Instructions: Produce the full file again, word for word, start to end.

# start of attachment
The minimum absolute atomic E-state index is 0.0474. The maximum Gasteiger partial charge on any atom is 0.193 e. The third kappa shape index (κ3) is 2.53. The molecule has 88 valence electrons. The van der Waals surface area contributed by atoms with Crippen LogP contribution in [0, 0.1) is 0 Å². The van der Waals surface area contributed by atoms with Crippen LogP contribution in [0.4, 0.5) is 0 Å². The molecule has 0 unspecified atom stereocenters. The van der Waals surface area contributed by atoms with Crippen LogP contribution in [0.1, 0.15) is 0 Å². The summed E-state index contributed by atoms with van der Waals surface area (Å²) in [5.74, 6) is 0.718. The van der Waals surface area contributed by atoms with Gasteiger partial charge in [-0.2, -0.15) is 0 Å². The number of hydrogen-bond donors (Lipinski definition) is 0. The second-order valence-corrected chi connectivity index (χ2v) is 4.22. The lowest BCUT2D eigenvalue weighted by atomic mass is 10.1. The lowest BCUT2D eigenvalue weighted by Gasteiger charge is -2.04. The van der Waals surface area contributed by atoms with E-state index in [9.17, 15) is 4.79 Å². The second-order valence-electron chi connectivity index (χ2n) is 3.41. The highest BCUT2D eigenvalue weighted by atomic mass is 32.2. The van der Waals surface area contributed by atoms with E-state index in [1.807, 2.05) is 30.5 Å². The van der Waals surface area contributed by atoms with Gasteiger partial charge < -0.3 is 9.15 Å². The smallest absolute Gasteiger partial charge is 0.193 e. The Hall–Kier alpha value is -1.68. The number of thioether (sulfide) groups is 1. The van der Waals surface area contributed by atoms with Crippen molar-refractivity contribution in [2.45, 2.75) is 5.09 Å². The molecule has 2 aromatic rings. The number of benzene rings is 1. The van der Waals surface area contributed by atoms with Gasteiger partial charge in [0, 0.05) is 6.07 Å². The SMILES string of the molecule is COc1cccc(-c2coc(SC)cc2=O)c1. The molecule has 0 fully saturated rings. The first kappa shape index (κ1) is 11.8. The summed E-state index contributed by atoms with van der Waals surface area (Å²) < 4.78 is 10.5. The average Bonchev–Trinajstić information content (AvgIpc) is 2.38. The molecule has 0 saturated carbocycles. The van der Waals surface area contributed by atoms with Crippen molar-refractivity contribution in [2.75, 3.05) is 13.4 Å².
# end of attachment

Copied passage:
The minimum absolute atomic E-state index is 0.0474. The maximum Gasteiger partial charge on any atom is 0.193 e. The third kappa shape index (κ3) is 2.53. The molecule has 88 valence electrons. The van der Waals surface area contributed by atoms with Crippen LogP contribution in [0, 0.1) is 0 Å². The van der Waals surface area contributed by atoms with Crippen LogP contribution in [0.4, 0.5) is 0 Å². The molecule has 0 unspecified atom stereocenters. The van der Waals surface area contributed by atoms with Crippen LogP contribution in [0.1, 0.15) is 0 Å². The summed E-state index contributed by atoms with van der Waals surface area (Å²) in [5.74, 6) is 0.718. The van der Waals surface area contributed by atoms with Gasteiger partial charge in [-0.2, -0.15) is 0 Å². The number of hydrogen-bond donors (Lipinski definition) is 0. The second-order valence-corrected chi connectivity index (χ2v) is 4.22. The lowest BCUT2D eigenvalue weighted by atomic mass is 10.1. The lowest BCUT2D eigenvalue weighted by Gasteiger charge is -2.04. The van der Waals surface area contributed by atoms with E-state index in [9.17, 15) is 4.79 Å². The second-order valence-electron chi connectivity index (χ2n) is 3.41. The highest BCUT2D eigenvalue weighted by atomic mass is 32.2. The van der Waals surface area contributed by atoms with E-state index in [1.807, 2.05) is 30.5 Å². The van der Waals surface area contributed by atoms with Gasteiger partial charge < -0.3 is 9.15 Å². The smallest absolute Gasteiger partial charge is 0.193 e. The Hall–Kier alpha value is -1.68. The number of thioether (sulfide) groups is 1. The van der Waals surface area contributed by atoms with Crippen molar-refractivity contribution in [2.45, 2.75) is 5.09 Å². The molecule has 2 aromatic rings. The number of benzene rings is 1. The van der Waals surface area contributed by atoms with Gasteiger partial charge in [0, 0.05) is 6.07 Å². The SMILES string of the molecule is COc1cccc(-c2coc(SC)cc2=O)c1. The molecule has 0 fully saturated rings. The first kappa shape index (κ1) is 11.8. The summed E-state index contributed by atoms with van der Waals surface area (Å²) < 4.78 is 10.5. The average Bonchev–Trinajstić information content (AvgIpc) is 2.38. The molecule has 0 saturated carbocycles. The van der Waals surface area contributed by atoms with Crippen molar-refractivity contribution in [2.75, 3.05) is 13.4 Å².